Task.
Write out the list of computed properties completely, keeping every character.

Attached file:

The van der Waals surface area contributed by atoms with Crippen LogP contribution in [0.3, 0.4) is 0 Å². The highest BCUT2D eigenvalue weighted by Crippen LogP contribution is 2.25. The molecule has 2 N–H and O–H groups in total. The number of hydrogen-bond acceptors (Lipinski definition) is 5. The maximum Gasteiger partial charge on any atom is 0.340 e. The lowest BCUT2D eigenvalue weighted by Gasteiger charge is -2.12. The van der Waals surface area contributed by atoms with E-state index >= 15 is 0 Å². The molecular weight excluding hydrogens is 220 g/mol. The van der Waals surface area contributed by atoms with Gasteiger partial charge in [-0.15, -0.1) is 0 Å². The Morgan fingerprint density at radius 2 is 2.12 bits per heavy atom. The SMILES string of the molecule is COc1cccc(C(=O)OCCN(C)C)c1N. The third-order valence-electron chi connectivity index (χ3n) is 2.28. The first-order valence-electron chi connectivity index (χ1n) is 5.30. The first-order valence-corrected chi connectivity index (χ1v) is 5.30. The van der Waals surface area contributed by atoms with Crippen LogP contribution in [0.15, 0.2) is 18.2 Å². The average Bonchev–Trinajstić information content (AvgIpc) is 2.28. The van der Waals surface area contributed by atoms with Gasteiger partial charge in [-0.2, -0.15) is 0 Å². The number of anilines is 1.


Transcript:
The van der Waals surface area contributed by atoms with Crippen LogP contribution in [0.3, 0.4) is 0 Å². The highest BCUT2D eigenvalue weighted by Crippen LogP contribution is 2.25. The molecule has 2 N–H and O–H groups in total. The number of hydrogen-bond acceptors (Lipinski definition) is 5. The maximum Gasteiger partial charge on any atom is 0.340 e. The lowest BCUT2D eigenvalue weighted by Gasteiger charge is -2.12. The van der Waals surface area contributed by atoms with E-state index >= 15 is 0 Å². The molecular weight excluding hydrogens is 220 g/mol. The van der Waals surface area contributed by atoms with Gasteiger partial charge in [-0.15, -0.1) is 0 Å². The Morgan fingerprint density at radius 2 is 2.12 bits per heavy atom. The SMILES string of the molecule is COc1cccc(C(=O)OCCN(C)C)c1N. The third-order valence-electron chi connectivity index (χ3n) is 2.28. The first-order valence-electron chi connectivity index (χ1n) is 5.30. The first-order valence-corrected chi connectivity index (χ1v) is 5.30. The van der Waals surface area contributed by atoms with Crippen LogP contribution in [0.15, 0.2) is 18.2 Å². The average Bonchev–Trinajstić information content (AvgIpc) is 2.28. The van der Waals surface area contributed by atoms with Gasteiger partial charge in [-0.2, -0.15) is 0 Å². The number of anilines is 1.